The ‘Forest School’ concept originated in Scandinavia, where schools use local woodland areas to hold outdoor activities which foster children’s problem-solving and cooperation skills, as well as their confidence and self-esteem.
They are most common in early years and primary school settings, but until now little research has been done to demonstrate their impact on children’s learning and school experiences.
Dr Janine Coates of the School of Sport, Exercise and Health Sciences and Dr Helena Pimlott-Wilson of the Department of Geography have conducted preliminary research in two primary schools in Nottinghamshire, one early years foundation class (4-5 years) and a Year 4 class (8-9 years).
Their initial findings suggest that engaging in a Forest School can contribute to the development of collaborative learning skills, by encouraging children to work with others on challenging outdoor activities.
This type of ‘experiential’ learning also appears to equip children with practical skills and an appreciation for being outdoors, which they can then transfer to family activities outside of school.
Forest Schools have also shown to be popular with head teachers and group leaders alike; citing a shift in focus away from the pressures of attainment and achievement and towards an inclusive way of developing children beyond academic skills and giving a more rounded educational experience.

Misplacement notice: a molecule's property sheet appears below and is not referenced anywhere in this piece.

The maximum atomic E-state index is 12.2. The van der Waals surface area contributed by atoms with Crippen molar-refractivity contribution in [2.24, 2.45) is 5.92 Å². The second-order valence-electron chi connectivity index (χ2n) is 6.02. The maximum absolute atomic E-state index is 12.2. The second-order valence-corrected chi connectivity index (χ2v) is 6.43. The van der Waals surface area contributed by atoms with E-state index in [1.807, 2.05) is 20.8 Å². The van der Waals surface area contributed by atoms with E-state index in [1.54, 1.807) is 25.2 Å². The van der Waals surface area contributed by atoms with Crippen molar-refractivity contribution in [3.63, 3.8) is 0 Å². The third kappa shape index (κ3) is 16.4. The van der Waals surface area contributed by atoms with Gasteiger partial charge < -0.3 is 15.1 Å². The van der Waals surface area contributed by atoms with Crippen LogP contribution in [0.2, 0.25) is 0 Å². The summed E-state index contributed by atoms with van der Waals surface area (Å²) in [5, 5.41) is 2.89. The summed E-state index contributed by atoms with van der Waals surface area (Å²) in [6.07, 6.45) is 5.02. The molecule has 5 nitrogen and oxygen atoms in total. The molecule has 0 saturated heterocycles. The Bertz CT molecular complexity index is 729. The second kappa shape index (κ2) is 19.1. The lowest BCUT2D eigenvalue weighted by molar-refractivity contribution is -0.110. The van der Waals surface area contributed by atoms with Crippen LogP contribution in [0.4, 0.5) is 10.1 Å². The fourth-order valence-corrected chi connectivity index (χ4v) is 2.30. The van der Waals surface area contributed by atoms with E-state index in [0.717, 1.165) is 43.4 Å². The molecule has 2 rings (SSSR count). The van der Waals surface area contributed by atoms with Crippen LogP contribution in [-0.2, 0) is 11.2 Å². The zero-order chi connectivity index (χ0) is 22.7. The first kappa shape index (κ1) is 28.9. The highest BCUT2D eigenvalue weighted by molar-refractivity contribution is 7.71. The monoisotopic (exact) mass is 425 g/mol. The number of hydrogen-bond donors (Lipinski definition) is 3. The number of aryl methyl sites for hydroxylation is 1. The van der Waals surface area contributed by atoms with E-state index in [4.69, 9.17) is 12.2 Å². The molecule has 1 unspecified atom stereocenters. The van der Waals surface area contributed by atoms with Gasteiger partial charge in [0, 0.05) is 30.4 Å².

One head teacher who took part in the study said Forest School gives children a “positive mindset towards school”.
“If they don’t enjoy school and feel all of the benefits that they can have from being part of a school, then getting the three R’s [reading, writing and arithmetic] into the minds of those children is going to be beyond a challenge.”
A larger study is planned for 2018.
Loughborough opened its own Forest School in late 2016, working with a local nursery to establish the initiative using the University’s Holywell Wood.
The children visit the woodland three to four days per week throughout the year, where they are given opportunities to explore the area, learn to identify the flora and fauna, as well as make fires, build dens and climb trees.
The space makes use of sustainable resources, including a fire circle built from local wood, and bug and hedgehog ‘hotels’ made from naturally sourced materials.
Danielle Marsh at Westwards Nursery in Loughborough leads the Forest School sessions at Holywell Wood.
She said: “It is a fabulous opportunity for children to explore the outdoor environment, develop a connection with nature and improve a whole range of skills from personal, social and emotional, to physical development and communication.
“They really enjoy participating in the activities and learning all about the woodland.”
The University’s Sustainability team has coordinated the project with Westwards Nursery.
Jo Shields, Sustainability Manager at Loughborough University said: “Promoting our sustainability initiatives in our community allows us to share the naturally biodiverse campus we live, work and play on.
“Engaging with the younger generation through educational outreach projects is one of our key objectives as it not only supports development, but it also means children are learning about the world and how to enjoy it and look after it.”